• Referral to ENT for medical or surgical treatments, if these might be suitable.

Hearing aids

Offer 2 hearing aids to adults whose hearing loss affects their ability to communicate and hear.
When discussing hearing aids with adults for the first time, encourage acceptance and use.

Prescription

When prescribing and fitting hearing aids, explain the features on the hearing aid that can help the person to hear in background noise, such as directional microphone and noise reduction settings.
Give adults with hearing aids information about getting used to hearing aids, cleaning and caring for their hearing aids, and troubleshooting.

Assistive listening devices

Give adults with hearing loss information about assistive listening devices such as personal loops, personal communicators, TV amplifiers, telephone devices, smoke alarms, doorbell sensors, and technologies such as streamers and apps. Include where to obtain these locally.

Audiology screening questionnaire

The following questionnaire can be used with the patient by a GP or similar referrer.

Question
Yes (2)
Sometimes (1)
No (0)

1. Do you feel that difficulties with your hearing limit or hamper your personal or social life?

 

 

 

2. Does a hearing problem make you feel embarrassed when meeting new people?

 

 

 

3. Does a hearing problem cause you to feel frustrated when talking to family or friends?

 

 

 

4. Do you have difficulty hearing when someone talks in a whisper?

 

 

 

5. Does a hearing problem cause you difficulty when visiting friends or relatives?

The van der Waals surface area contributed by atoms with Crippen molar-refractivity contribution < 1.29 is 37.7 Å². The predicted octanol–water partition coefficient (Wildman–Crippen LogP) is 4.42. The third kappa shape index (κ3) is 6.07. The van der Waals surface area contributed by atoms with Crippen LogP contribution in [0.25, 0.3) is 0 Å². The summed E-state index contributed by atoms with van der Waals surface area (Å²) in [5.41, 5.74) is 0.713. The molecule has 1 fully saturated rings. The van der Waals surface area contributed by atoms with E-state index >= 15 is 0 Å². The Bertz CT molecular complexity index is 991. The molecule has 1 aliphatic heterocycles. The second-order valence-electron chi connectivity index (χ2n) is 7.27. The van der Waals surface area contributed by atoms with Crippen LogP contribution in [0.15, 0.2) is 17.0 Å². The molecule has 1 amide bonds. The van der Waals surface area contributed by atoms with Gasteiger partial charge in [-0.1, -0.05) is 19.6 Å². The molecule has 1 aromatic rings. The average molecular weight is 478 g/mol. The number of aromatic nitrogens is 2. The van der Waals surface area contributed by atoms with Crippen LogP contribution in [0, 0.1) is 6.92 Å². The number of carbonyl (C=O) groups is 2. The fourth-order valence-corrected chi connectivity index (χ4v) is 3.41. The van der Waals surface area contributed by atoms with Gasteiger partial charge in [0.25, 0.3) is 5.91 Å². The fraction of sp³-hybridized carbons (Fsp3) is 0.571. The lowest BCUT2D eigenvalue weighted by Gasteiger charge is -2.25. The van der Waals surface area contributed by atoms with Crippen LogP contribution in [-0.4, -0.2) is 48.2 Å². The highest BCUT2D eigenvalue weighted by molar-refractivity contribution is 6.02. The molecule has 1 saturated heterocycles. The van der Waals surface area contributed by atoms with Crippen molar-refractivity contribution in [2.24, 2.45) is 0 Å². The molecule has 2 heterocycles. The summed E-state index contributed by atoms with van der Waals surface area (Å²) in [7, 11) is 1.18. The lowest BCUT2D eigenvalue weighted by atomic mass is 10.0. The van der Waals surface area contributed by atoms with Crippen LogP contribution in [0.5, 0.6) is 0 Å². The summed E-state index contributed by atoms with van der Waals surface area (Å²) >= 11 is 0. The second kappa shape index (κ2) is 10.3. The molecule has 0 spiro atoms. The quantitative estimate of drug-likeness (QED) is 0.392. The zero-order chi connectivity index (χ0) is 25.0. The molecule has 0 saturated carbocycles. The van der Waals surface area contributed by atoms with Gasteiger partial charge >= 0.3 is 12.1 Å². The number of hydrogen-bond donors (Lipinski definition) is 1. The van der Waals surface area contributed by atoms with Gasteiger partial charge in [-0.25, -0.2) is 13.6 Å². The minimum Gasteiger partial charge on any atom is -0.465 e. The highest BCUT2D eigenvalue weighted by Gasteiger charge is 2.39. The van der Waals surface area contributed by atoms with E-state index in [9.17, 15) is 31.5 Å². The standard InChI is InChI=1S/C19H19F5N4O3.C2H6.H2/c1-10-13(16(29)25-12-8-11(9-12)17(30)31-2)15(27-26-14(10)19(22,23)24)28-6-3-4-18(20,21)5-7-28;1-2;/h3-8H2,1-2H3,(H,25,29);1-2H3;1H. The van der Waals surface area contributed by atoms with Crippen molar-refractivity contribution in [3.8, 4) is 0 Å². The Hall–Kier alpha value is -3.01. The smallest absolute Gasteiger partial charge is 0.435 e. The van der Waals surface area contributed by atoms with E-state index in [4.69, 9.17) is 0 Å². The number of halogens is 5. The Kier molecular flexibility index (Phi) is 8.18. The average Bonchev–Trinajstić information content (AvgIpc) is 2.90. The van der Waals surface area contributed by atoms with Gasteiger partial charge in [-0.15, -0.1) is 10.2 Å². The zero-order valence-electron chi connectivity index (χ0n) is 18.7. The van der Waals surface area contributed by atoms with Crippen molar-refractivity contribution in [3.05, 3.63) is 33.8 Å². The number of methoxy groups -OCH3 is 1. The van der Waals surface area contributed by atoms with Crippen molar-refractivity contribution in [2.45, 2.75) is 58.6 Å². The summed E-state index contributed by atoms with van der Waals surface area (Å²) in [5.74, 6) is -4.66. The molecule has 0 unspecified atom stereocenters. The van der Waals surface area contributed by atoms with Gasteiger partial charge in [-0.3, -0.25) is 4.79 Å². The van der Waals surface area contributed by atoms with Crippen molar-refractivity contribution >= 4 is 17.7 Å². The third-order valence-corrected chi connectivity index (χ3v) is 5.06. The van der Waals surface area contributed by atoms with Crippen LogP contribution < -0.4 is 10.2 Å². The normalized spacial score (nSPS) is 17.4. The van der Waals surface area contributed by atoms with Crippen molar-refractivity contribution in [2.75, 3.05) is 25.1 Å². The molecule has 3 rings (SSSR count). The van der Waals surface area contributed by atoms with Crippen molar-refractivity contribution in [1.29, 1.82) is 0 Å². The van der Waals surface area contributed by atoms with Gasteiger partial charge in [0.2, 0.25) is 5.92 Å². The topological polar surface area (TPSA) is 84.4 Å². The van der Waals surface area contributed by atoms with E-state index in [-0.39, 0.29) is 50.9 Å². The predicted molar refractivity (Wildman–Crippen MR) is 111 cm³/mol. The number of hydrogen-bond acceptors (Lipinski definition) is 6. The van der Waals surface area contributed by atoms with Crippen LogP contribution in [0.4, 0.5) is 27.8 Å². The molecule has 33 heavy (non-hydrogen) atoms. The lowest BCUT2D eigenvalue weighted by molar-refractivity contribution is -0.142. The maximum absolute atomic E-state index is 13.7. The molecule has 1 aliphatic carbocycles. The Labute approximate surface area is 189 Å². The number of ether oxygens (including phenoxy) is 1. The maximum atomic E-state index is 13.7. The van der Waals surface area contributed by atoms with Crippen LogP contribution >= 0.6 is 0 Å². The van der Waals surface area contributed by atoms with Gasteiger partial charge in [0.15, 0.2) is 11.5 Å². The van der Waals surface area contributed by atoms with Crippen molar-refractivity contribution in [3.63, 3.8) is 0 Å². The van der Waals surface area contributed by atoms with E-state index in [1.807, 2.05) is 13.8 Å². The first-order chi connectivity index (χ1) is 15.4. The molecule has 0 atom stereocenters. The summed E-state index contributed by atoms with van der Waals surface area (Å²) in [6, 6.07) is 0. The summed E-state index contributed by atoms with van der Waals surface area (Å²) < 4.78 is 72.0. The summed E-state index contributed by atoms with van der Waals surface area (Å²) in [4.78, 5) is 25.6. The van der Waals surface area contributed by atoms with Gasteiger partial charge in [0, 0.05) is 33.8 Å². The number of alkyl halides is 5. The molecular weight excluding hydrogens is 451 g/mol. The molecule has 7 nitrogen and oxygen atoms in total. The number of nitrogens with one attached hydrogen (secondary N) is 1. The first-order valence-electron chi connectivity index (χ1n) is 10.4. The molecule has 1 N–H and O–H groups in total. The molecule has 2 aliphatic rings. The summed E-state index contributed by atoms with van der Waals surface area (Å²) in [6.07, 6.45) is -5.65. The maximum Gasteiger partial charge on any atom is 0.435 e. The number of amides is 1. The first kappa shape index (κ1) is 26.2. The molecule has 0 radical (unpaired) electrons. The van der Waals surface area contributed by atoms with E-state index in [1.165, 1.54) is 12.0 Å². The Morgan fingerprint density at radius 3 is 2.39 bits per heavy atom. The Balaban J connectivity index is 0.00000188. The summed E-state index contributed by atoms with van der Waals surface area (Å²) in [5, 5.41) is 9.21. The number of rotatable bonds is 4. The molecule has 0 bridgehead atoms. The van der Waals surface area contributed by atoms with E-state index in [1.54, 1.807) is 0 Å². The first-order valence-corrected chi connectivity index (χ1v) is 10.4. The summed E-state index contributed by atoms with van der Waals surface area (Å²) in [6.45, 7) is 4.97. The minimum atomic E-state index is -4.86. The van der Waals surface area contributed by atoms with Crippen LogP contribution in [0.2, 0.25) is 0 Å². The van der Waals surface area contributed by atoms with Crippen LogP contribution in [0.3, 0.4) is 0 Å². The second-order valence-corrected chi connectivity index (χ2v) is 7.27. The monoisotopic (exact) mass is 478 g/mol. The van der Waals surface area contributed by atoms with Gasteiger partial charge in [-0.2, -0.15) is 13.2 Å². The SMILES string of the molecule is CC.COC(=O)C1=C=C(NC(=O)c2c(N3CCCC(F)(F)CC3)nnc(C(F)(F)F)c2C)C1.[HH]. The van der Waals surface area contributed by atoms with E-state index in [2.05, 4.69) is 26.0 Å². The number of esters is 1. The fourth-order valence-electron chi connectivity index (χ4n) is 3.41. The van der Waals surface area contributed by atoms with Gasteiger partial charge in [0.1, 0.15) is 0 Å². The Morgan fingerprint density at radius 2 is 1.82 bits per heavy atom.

6. Does a hearing problem cause you difficulty when listening to the TV or radio?

 

 

 

Scoring:

  • 0 – 2: No problem.
  • 3 – 6: Possible mild/moderate loss. Consider referral to Audiology via local pathway.
  • 7 - 12: Possible significant loss. Refer to Audiology via local pathway.

Printable questionnaire

Contact details

An Adult pre-pathway screening hearing test is also available at the following 3rd sector and Social Work services. Please contact these centres directly if patient just needs advice and signposting.

Caithness
Hearing and Sight Care
Telford Street, Wick KW1 5EQ
Fax/Tel: 01955 606170
email: hsc@sensorycentre.org.uk

Lochaber area
Caol Shopping Centre, Caol, Fort William, PH33, 7DR
Tel: 01397 704889 
email: manager@lochabersensorycare.org.uk

Inverness/Dingwall Area
Deaf Services and Hearing Support Team
4 Fodderty Way, Dingwall IV15 9XB
Tel: 01349 868700

Further information for patients

NHS Highland audiology department webpages: http://www.nhshighland.scot.nhs.uk/Services/Pages/AudiologyDepartment.aspx

 Accessible information about having a hearing test and the audiology department can be accessed here.

Fact sheets are available from Action on Hearing loss:

Information about hearing loss on NHS Choices

Advice and support can be found from:

Editorial Information

Next review: 31 July 2019

Author(s): Audiology Review Team

Version: 1

Approved By: High-UHB.tam@nhs.net

Reviewer Name(s): Head of Audiology

Document Id: TAM171